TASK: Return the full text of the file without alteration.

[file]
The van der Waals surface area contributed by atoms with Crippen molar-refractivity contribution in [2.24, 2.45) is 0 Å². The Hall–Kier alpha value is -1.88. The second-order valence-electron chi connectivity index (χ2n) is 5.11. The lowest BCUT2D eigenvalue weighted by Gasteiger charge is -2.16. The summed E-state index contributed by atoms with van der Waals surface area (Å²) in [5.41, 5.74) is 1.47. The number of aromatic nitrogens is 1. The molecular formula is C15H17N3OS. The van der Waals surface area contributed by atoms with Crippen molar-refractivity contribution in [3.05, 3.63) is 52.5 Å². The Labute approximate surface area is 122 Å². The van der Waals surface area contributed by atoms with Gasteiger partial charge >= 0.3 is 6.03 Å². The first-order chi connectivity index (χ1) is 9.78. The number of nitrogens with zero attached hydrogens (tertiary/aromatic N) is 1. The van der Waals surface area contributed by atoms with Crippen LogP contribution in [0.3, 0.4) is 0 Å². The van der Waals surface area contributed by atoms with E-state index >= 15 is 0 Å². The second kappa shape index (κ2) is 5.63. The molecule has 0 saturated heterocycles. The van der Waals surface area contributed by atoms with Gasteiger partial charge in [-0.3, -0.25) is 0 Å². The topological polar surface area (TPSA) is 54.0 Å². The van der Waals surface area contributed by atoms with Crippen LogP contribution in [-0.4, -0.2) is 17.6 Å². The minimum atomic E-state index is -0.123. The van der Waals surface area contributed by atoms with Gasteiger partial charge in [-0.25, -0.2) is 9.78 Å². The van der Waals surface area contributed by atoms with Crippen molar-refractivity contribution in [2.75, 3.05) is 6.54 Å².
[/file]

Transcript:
The van der Waals surface area contributed by atoms with Crippen molar-refractivity contribution in [2.24, 2.45) is 0 Å². The Hall–Kier alpha value is -1.88. The second-order valence-electron chi connectivity index (χ2n) is 5.11. The lowest BCUT2D eigenvalue weighted by Gasteiger charge is -2.16. The summed E-state index contributed by atoms with van der Waals surface area (Å²) in [5.41, 5.74) is 1.47. The number of aromatic nitrogens is 1. The molecular formula is C15H17N3OS. The van der Waals surface area contributed by atoms with Crippen molar-refractivity contribution in [3.05, 3.63) is 52.5 Å². The Labute approximate surface area is 122 Å². The van der Waals surface area contributed by atoms with Gasteiger partial charge >= 0.3 is 6.03 Å². The first-order chi connectivity index (χ1) is 9.78. The number of nitrogens with zero attached hydrogens (tertiary/aromatic N) is 1. The van der Waals surface area contributed by atoms with Crippen LogP contribution in [0.3, 0.4) is 0 Å². The van der Waals surface area contributed by atoms with E-state index >= 15 is 0 Å². The second kappa shape index (κ2) is 5.63. The molecule has 0 saturated heterocycles. The van der Waals surface area contributed by atoms with Gasteiger partial charge in [-0.3, -0.25) is 0 Å². The topological polar surface area (TPSA) is 54.0 Å². The van der Waals surface area contributed by atoms with Crippen LogP contribution in [-0.4, -0.2) is 17.6 Å². The minimum atomic E-state index is -0.123. The van der Waals surface area contributed by atoms with Gasteiger partial charge in [-0.25, -0.2) is 9.78 Å². The van der Waals surface area contributed by atoms with Crippen molar-refractivity contribution in [2.75, 3.05) is 6.54 Å².